Sesame Seeds – High in Calcium

Why Sesame Tuiles? Well, for the last 4 months, I’ve had trouble balancing calcium levels following the removal of my thyroid – and especially parathyroid glands. Even if you don’t have thyroid issues, we need calcium in our diet for healthy bones. Sesame seeds are naturally high in calcium, so I’ve been sprinkling them on more or less everything: on breakfast oat granola, on my favourite goat’s cheese salade de chevre chaud, soups like corn chowder and grilled Béarnaise chicken. It has worked!

Then yesterday, I just thought, why not replace the almonds with sesame seeds in my favourite, easy-and-fast-to-make teatime Tuiles? They’re even crispier and not as sweet as the classic French biscuits.

sesame tuiles

Whether you need more calcium or not in your diet, I urge you to try them: you’ll discover that Crispy Sesame Tuiles are also rather compulsive eating. What’s more – YOU NEED ONLY 2 EGG WHITES!

Sesame Tuiles

How Can I Serve Sesame Tuiles?

Crispy sesame tuiles are not just great on their own for teatime. Here are some ideas to serve with some of our favourite desserts:

In the recipe I have used white sesame seeds but try black sesame too. What about serving sesame tuiles with this Black Sesame ice cream, inspired by our gourmet visit to Japan last summer.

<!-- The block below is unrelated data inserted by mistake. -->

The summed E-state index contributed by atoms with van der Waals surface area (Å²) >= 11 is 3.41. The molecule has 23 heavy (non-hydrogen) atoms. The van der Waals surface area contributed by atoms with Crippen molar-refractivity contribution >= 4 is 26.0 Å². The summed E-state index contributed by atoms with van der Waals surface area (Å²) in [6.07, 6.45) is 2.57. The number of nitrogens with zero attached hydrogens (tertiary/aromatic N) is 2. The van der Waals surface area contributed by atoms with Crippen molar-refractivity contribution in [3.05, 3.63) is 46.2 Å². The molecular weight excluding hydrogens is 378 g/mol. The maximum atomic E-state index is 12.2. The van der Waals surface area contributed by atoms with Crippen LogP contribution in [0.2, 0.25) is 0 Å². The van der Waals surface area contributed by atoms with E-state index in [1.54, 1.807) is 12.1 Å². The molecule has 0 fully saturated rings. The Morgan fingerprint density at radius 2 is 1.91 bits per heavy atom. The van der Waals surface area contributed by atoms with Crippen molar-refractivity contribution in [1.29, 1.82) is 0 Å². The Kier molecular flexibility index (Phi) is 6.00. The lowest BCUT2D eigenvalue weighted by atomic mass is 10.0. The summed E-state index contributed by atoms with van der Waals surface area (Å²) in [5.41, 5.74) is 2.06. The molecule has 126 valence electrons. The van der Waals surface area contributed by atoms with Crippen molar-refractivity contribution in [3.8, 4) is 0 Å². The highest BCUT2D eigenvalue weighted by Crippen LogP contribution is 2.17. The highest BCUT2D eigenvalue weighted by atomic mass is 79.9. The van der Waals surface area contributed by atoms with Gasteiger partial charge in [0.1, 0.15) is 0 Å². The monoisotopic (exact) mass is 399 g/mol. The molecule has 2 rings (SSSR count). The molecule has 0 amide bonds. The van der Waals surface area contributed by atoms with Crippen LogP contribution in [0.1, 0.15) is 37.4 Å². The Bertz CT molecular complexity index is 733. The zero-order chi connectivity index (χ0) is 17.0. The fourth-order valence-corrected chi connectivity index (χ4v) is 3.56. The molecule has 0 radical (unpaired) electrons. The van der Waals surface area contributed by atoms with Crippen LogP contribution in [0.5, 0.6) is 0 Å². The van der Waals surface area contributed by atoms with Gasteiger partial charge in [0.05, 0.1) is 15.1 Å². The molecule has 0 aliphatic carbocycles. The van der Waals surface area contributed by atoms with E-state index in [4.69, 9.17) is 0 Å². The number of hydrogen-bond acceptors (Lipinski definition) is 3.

Sesame tuiles ice cream
Read more on our experience of Teatime in Japan here.

Crispy Sesame Tuiles

5 from 8 votes
Sesame Tuiles Best Recipe
Crispy Sesame Tuiles
Prep Time
10 mins
Cook Time
8 mins
Cooling Time
4 mins
Total Time
22 mins
 

A variation of French Tuiles (literally 'roof tiles' by their biscuit shape) using sesame seeds instead of almonds - and high in calcium. Recipe adapted from French almond Tuiles from my book, Teatime in Paris.

Course: Dessert, teatime
Cuisine: French
Keyword: teatime recipes
Servings: 9 people
Calories: 162 kcal
Author: Jill Colonna
Ingredients
  • 70 g (2.5oz) Egg whites from 2 eggs
  • 65 g (2.25oz) cane sugar (or granulated sugar)
  • 65 g (2.25oz) butter melted
  • 35 g (1.25oz) plain flour (all-purpose)
  • 65 g (2.25oz) sesame seeds
  • pinch salt (fleur de sel)
Instructions
  1. Preheat the oven to 190°C/375°F/170°C fan/gas 5.

  2. Place all the ingredients in a bowl and stir together with a spoon until well combined.